THE BLOG
01/22/2013 03:03 pm ET | Updated Mar 24, 2013

Super Bowl Parents: Putting on a Different Game Face

I've been thinking a lot about Jack and Jackie Harbaugh today. As a psychologist and the mom of two boys sharing a career path in film, I can't help but analyze the Harbaugh situation. When two of your children are literally at the top of their game, it's hardly a dilemma. However, it does pose enough parenting challenges to make you wish for their good old childhood days when everyone got a trophy.

All good parents want their adult children to win their biggest career games. The problem is, we don't expect they'll be going up against a sibling in the process. Thinking of the Harbaughs, I can now add one more neurotic thought to my parent to-do list -- "What if my boys are nominated for an Oscar in the same category, the same year?" Sure, statistically speaking it's not very likely, but that's probably what the senior Harbaughs thought last week. Today, I suspect the couple's had more neutrality discussions than the Swiss Confederation. That's because this exciting moment must be handled with strategy and kid gloves on four different fronts.

Location
The family logistics of this incredible Super Bowl XLVII opportunity seem rather tricky. Sure, they've scored a double invite, but no action is going to please everyone. Parents are used to dealing with similar conflicts, only the scale is a little different here. Will Jack and Jackie divide and conquer like parents of multiples at the same high school open house? Dad goes to one home room/Superdome box and Mom goes to the other home room/Superdome box. Or will they stick together and switch it up at half-time?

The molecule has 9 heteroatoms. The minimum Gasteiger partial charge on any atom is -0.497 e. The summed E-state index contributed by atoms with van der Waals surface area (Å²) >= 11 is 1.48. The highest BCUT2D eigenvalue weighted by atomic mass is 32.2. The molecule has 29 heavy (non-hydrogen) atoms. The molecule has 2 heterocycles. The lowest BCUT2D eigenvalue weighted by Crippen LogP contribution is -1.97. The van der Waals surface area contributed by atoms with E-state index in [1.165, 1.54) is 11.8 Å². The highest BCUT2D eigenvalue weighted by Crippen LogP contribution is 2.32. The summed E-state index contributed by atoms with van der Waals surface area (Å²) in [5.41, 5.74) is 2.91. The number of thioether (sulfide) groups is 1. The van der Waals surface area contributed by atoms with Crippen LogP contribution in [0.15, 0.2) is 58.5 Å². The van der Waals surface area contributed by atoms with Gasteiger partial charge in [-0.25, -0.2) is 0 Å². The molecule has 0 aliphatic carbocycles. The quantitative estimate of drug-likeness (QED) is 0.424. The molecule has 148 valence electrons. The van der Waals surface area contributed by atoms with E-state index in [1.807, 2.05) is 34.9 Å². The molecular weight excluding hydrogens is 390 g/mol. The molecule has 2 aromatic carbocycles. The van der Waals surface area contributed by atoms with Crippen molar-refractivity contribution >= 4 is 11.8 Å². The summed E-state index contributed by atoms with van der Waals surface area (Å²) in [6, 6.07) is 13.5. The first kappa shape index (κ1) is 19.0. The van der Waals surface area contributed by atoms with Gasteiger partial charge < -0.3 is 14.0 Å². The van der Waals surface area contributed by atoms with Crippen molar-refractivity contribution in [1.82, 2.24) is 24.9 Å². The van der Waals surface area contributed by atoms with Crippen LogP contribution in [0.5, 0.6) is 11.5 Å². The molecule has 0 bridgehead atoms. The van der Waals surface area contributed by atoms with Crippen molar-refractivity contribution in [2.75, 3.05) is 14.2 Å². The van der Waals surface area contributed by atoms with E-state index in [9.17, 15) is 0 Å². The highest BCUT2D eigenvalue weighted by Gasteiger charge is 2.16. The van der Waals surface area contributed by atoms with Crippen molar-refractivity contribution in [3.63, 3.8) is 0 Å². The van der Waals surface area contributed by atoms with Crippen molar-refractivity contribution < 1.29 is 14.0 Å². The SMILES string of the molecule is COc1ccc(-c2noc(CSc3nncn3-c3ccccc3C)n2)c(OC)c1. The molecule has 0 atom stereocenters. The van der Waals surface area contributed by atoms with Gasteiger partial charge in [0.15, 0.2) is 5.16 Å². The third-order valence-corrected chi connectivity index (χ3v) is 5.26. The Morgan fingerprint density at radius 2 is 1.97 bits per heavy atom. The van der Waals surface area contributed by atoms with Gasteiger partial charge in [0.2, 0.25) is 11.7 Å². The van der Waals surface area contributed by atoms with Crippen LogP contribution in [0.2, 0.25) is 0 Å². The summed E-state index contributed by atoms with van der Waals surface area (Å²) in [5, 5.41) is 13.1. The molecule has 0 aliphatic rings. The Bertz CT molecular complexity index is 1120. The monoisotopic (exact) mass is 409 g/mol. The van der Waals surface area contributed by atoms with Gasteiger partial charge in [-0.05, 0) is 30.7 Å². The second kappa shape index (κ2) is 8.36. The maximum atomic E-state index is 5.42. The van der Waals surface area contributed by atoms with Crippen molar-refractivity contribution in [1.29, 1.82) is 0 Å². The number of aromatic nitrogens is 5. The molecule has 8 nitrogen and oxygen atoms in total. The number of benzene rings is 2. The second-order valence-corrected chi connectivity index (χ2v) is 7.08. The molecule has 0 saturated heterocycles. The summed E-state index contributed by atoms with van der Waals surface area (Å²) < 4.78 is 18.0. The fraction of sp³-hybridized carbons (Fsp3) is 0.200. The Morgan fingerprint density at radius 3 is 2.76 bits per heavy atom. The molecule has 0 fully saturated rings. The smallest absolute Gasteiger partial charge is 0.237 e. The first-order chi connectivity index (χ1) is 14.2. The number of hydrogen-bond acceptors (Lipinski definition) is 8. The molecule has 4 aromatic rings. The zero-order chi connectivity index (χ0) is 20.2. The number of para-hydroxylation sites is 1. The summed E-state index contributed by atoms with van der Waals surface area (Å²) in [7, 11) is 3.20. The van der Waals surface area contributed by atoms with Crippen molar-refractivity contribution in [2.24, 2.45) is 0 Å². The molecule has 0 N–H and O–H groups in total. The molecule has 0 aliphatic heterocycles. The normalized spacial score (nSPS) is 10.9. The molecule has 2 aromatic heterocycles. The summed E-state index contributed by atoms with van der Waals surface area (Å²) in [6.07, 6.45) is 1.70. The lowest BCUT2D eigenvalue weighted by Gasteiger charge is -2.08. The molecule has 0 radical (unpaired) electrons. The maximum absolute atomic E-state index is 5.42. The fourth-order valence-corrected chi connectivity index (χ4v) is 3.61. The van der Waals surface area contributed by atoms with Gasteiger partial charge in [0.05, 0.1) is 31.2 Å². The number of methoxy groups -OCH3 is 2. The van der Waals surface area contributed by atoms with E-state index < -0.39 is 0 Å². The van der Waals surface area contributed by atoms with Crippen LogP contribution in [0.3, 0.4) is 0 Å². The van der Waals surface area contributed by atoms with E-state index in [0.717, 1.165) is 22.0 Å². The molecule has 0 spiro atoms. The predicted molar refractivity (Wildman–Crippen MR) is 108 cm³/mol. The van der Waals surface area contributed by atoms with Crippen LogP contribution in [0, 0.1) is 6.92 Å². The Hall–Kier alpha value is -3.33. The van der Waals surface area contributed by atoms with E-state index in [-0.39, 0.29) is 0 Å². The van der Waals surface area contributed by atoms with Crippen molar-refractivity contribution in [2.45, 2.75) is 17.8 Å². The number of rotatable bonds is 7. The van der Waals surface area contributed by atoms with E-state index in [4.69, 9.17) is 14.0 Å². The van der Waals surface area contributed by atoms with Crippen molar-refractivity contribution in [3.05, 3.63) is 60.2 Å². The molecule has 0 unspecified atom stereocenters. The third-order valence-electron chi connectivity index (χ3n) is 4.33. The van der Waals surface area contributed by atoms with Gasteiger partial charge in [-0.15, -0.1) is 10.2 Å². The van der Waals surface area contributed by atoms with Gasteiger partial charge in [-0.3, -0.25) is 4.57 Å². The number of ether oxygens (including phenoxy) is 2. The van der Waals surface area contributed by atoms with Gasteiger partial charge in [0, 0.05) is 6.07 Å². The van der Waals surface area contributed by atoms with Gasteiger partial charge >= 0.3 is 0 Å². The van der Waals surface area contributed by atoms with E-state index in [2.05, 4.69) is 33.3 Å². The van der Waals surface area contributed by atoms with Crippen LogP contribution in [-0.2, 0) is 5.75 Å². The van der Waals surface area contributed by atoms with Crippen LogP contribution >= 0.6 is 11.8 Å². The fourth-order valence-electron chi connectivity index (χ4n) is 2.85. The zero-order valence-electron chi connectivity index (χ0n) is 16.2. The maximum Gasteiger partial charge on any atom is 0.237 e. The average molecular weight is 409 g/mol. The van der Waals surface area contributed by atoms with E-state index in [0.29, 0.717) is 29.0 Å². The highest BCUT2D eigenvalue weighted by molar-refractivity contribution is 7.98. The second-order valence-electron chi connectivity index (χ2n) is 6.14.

Affect
No parent should root for one child over the other. And with millions of fans watching their expressions and film coverage that will air in perpetuity, Jack and Jackie are going to have to put on their best game faces. Only across the board cheering or flat neutral affect will do.

Dress Code
Wardrobe choices must also be child-neutral. Purple and red look terrible together, so going with a fluorescent lime green or hot pink might keep them in the clear.

Post-Game Plays
When the game ends, the parenting issues may not. In order to avoid the "You always liked him better" conversations, Jack and Jackie might have to mute their excitement for the winning child when the losing child walks into the room. Yes, in their eyes "both boys are winners," but we know how well that phrase goes over with children and actors who don't get a prize.

On February 3rd I'll be watching these parents more than the game. I'll also be hoping my boys join forces like the Coen Brothers, so I won't be "Harbaughed" at the Golden Globes. Meanwhile, I have a few more suggestions for Jack and Jackie that might help keep a little peace in the family:

On game day, wear wigs and sunglasses and sit in the cheap seats where no one will be studying and filming every expression you make.

If John or Jim catches the game footage and calls you out on cheering for the other brother, remind them that you've been mixing up their names for decades.

Once the game ends, prepare to use many of those old parenting phrases again....

"It's not whether you win or lose, it's how you play the game."

"Be a good sport."

"No one likes a sore loser."

"Can't you guys just get along?"

And the most important one...

"Stop waving that ring in his face."